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Poll: Most Americans say employers should cover contraception

December 18, 2012

WASHINGTON

Most Americans say that employers ― even religious ones ― should provide birth control coverage to their employees, according to a survey released on Dec. 3.

The poll by LifeWay Research also showed that almost two-thirds of Americans (63 percent) believe businesses should be required to provide the coverage for free, even if contraception conflicts with the owner’s religious ethics.

As part of the Affordable Care Act, the 2010 health care reform law, President Obama issued regulations that require most employers, including some religious ones like Catholic colleges and hospitals, to provide birth control coverage. The administration has said it may expand the policy to accommodate additional religious organizations.

In the meantime, however, dozens of Catholic dioceses, as well as Christian colleges and business owners who oppose contraception on moral or religious grounds, have sued to block the mandate from taking effect.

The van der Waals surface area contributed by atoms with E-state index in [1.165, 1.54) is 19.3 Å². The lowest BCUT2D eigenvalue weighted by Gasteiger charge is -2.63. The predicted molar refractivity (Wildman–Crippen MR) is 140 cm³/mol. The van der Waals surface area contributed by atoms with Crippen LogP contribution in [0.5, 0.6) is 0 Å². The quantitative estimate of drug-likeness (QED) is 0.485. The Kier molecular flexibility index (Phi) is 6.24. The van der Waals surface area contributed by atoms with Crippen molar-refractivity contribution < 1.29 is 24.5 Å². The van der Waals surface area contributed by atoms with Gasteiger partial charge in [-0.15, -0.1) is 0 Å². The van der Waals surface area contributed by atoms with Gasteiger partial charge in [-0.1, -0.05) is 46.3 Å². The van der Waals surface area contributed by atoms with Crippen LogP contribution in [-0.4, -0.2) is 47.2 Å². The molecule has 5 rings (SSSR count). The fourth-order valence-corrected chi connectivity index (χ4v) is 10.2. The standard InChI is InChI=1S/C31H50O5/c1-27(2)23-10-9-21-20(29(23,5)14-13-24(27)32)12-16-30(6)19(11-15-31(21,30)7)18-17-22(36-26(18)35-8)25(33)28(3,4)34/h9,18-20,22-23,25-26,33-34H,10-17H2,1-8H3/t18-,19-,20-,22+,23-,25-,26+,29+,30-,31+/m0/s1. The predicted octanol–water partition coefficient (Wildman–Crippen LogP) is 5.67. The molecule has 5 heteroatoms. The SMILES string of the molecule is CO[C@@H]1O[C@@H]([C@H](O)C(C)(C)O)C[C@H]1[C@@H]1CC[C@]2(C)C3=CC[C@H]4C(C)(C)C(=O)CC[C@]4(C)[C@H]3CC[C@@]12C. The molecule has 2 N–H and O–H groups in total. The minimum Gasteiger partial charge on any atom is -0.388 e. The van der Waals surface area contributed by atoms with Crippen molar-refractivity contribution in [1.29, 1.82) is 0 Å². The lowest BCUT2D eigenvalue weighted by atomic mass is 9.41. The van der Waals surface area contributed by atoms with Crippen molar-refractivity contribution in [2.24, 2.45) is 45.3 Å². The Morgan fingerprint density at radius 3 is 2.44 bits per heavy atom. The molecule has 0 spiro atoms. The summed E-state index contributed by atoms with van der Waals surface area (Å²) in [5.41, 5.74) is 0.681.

On Nov. 28, a federal appeals court in St. Louis sided with a Catholic business owner by issuing a temporary injunction temporarily halting the mandate. Federal judges in Michigan and Denver have also issued temporary injunctions blocking the mandate, according to Reuters.

Most Americans, however, believe that businesses (63 percent), nonprofit organizations (56 percent) and even Catholic and other religious schools, hospitals and charities (53 percent) should provide free birth control coverage to employees.

Women are more likely than men to “strongly agree” that such coverage should be provided, LifeWay found.

“The American public appears unaware or unconcerned that some religious organizations and family businesses indicate fear of losing the freedom to practice their faith under the new healthcare regulations,” said Ed Stetzer, president of LifeWay Research, which is affiliated with the Southern Baptist Convention.

The online survey of 1,191 adult Americans was conducted Nov. 14-16, 2012. The sampling error is less than plus or minus 2.9 percentage points, according to LifeWay.

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